The war against Malaboch has been extensively covered in the past. However, it was my reading of the diary of the Rev Colin Rae that sparked this fresh look at the campaign. He observes that ‘through the campaign the poor Malabochians were seldom aggressors, their attitude being nothing more or less than a gentle protest against what they considered an unjust encroachment on their ancestral rights.’ His diary of events will be of interest to those who are deeply interested in South African affairs generally.
The chapter on the Ndebele nation represents the start of a determined campaign to raise awareness of the plight of the Matabele people and their resolve to regain their independence as a constitutional monarchy.
The exploration of the Limpopo was to find an easier outlet to the sea, and hence England, for the gold mined at Tati, than the yet undeveloped land route. He was the first person to travel the full extent of the river to its outflow into the Indian Ocean.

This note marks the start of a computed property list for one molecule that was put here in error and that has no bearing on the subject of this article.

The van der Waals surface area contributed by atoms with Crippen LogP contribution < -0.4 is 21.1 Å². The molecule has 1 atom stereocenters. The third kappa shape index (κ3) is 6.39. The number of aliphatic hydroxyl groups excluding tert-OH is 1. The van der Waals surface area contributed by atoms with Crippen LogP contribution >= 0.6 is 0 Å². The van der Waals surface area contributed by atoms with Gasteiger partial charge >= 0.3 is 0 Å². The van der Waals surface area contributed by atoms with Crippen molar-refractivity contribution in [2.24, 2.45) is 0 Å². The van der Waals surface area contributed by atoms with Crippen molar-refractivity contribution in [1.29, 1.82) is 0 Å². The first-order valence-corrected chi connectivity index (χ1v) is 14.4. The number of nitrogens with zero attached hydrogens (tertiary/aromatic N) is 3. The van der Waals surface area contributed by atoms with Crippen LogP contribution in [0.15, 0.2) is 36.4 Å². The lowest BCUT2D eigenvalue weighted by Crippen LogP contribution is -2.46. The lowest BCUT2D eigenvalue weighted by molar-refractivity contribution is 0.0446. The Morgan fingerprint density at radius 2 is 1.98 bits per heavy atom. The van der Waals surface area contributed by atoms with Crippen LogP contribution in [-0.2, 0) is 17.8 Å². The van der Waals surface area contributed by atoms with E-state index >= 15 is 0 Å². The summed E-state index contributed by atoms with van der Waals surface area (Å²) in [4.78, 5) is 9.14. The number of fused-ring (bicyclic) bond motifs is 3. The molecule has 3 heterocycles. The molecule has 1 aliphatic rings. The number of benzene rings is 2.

The Lady Trader ended her days on a farm in the northern Drakensberg. It was called Ravenshill and I have visited it many times. It is redolent with the history of its time – Frank Eland, who was her farm manager, was killed during a skirmish with a Boer commando while serving with the Bushveld Carbineers.
The other chapters in the book are wide-ranging and deal with people and events that have been under-recorded and warrant exposure.